Positional therapy is a method by which the patient learns to sleep in a certain position. This is accomplished in a number of ways. A tennis ball can be used, sewn into the back of pajamas. When the patient rolls over the will lay on the ball causing them to roll back onto their side. Or a foam wedge may be used. These wedges are made in many different heights. This does not allow the patient to roll onto their back. This method is successful if the patient exhibits apnea during their test only while on their back, or sometimes if the patient has a very mild case of apnea.

CPAP is the most effective treatment for OSA. It was developed by Collin Sullivan and his research group at the University of Sydney Medical School in Australia in 1981. It was first used in this country in 1984.

CPAP uses air pressure as a "splint" in the back of the throat to hold the airway open and keep it from collapsing during sleep. Since it is a non-invasive procedure it is recognized as the treatment of choice by most sleep professionals in the world.

CPAP often seems like a virtual "miracle" when patients use it as they can often see benefits from it the very first night. It should be recognized that CPAP is not a cure for OSA as it does nothing to change the airway, but used regularly can strengthen muscles in the airway.

There are some things that patients must adapt to when using CPAP, but all in all, if a patient will give it an honest try, CPAP works in almost all cases.

This treatment is not suitable in most cases for patients with central apnea. Introduction of positive pressure in these patients can cause many medical problems.

Different Types of Positive Pressure Devices


There are different types of positive pressure devices that are made to treat different types of breathing disorders. Several companies make a complete line of devices specifically designed to treat sleep disordered breathing. The major brands are: Sullivan by ResMed, Respironics, Healthdyne (Recently Respironics and Healthdyne merged) and Nellcor Puritan Bennett. Each company makes devices in the following categories.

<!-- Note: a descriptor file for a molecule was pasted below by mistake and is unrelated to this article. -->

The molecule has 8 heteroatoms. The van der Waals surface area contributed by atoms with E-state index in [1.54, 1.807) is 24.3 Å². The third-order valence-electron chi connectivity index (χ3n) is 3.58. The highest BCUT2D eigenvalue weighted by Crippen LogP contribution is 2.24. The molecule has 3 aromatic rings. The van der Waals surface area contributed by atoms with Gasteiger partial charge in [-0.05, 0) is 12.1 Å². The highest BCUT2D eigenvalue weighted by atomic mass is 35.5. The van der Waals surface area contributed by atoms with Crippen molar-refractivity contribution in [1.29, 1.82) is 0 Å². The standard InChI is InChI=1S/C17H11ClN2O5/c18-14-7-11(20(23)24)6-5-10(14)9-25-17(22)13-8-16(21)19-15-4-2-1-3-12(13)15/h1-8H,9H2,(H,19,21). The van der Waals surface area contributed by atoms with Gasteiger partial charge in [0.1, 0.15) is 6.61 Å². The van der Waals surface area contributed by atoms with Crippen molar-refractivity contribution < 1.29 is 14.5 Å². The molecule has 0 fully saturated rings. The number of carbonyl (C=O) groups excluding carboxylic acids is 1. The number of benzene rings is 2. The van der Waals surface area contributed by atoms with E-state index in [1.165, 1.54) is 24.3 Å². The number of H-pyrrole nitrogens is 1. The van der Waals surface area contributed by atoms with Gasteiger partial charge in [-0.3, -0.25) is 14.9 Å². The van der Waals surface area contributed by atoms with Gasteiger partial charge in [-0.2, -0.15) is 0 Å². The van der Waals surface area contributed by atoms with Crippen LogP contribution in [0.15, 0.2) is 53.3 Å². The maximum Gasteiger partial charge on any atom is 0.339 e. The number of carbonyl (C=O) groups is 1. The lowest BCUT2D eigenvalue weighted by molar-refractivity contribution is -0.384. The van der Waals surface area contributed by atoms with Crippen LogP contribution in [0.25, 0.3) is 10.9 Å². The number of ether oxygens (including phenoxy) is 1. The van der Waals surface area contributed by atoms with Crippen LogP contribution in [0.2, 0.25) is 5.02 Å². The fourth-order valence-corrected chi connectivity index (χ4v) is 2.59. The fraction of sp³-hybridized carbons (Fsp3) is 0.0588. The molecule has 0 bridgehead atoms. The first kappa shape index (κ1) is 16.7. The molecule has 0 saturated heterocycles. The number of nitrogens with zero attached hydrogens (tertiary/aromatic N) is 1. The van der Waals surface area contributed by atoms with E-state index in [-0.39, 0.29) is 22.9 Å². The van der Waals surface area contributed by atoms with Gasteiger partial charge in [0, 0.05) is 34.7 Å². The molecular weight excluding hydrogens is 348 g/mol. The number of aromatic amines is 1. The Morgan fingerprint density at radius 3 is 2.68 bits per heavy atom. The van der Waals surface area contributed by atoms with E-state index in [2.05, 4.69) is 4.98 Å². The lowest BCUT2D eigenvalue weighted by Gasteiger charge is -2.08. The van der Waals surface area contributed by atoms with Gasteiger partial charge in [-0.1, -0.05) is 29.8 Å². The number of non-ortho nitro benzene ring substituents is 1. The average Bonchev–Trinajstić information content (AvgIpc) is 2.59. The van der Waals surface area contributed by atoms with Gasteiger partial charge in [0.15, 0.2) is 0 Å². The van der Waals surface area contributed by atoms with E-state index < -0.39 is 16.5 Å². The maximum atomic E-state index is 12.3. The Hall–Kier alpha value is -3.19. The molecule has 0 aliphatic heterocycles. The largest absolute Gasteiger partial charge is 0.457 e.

Static Pressure CPAP Device - The term "static" refers to the machines ability to only create positive pressure at one defined pressure. Each of these machines have specific features to make them comfortable for the patients to use. Some offer a ramping feature for comfort as the patient falls asleep, and a pressure ranges typically of +4 to 20 cm H2O. Some static pressure devices are capable of downloading compliance data from the unit. This data can be downloaded directly or via modem connection.

Bi-Level and Bi-Level ST Devices - These devices deliver both an IPAP and an EPAP pressure to the patient. The EPAP pressure "splints" the airway open to control apnea and related disease and the IPAP pressure provides extra ventalatory support. In Spontaneous mode these devices sense patients breathing patterns and adjusts the pressure accordingly. In Timed mode, IPAP and EPAP pressure are delivered at a predetermined breathing rate. In Spontaneous/Timed mode, IPAP/EPAP transition is triggered by the patient's respiratory cycle. Compliance data is retrievable from some of the units as well.

Auto Titration Devices - These devices deliver variable pressure in the treatment of OSA. With the ability to detect some parameters; snore, flow limitation and open and closed airway apneas, (AutoSetâ only) the device delivers only the pressure that is needed for the patients current state. Pressure is adjusted on a breath by breath basis and will maintain only as much pressure as the patient needs keeping pressures as low as possible. This makes using the machine much more comfortable and increases compliance.